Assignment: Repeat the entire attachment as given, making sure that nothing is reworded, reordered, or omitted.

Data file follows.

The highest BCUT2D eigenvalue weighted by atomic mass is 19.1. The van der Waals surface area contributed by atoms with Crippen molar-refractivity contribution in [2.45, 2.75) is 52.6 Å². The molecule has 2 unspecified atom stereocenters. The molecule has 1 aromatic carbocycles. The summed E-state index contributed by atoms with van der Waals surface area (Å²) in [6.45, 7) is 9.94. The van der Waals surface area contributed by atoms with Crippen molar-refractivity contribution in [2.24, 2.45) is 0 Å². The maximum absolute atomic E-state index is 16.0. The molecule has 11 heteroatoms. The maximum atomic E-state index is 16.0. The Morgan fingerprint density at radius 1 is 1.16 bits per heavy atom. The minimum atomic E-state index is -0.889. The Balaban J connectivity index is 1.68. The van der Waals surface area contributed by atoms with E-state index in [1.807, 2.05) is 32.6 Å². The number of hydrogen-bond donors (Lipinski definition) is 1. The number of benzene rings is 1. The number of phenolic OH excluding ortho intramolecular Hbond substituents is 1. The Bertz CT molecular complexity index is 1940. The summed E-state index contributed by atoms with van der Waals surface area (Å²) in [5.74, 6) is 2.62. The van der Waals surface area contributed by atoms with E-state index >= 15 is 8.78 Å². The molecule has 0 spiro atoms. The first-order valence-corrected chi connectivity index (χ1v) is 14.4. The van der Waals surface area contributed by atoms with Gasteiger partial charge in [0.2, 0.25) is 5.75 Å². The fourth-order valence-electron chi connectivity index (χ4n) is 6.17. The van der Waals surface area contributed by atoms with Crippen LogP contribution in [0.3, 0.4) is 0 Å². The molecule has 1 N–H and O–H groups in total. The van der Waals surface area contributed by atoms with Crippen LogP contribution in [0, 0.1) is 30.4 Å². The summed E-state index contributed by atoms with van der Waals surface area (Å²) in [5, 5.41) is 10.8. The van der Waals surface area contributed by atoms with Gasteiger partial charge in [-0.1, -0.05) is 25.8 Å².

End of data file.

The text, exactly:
The highest BCUT2D eigenvalue weighted by atomic mass is 19.1. The van der Waals surface area contributed by atoms with Crippen molar-refractivity contribution in [2.45, 2.75) is 52.6 Å². The molecule has 2 unspecified atom stereocenters. The molecule has 1 aromatic carbocycles. The summed E-state index contributed by atoms with van der Waals surface area (Å²) in [6.45, 7) is 9.94. The van der Waals surface area contributed by atoms with Crippen molar-refractivity contribution in [2.24, 2.45) is 0 Å². The maximum absolute atomic E-state index is 16.0. The molecule has 11 heteroatoms. The maximum atomic E-state index is 16.0. The Morgan fingerprint density at radius 1 is 1.16 bits per heavy atom. The minimum atomic E-state index is -0.889. The Balaban J connectivity index is 1.68. The van der Waals surface area contributed by atoms with E-state index in [1.807, 2.05) is 32.6 Å². The number of hydrogen-bond donors (Lipinski definition) is 1. The number of benzene rings is 1. The number of phenolic OH excluding ortho intramolecular Hbond substituents is 1. The Bertz CT molecular complexity index is 1940. The summed E-state index contributed by atoms with van der Waals surface area (Å²) in [5.74, 6) is 2.62. The van der Waals surface area contributed by atoms with E-state index >= 15 is 8.78 Å². The molecule has 0 spiro atoms. The first-order valence-corrected chi connectivity index (χ1v) is 14.4. The van der Waals surface area contributed by atoms with Gasteiger partial charge in [0.2, 0.25) is 5.75 Å². The fourth-order valence-electron chi connectivity index (χ4n) is 6.17. The van der Waals surface area contributed by atoms with Crippen LogP contribution in [0.3, 0.4) is 0 Å². The molecule has 1 N–H and O–H groups in total. The van der Waals surface area contributed by atoms with Crippen LogP contribution in [0, 0.1) is 30.4 Å². The summed E-state index contributed by atoms with van der Waals surface area (Å²) in [5, 5.41) is 10.8. The van der Waals surface area contributed by atoms with Gasteiger partial charge in [-0.1, -0.05) is 25.8 Å².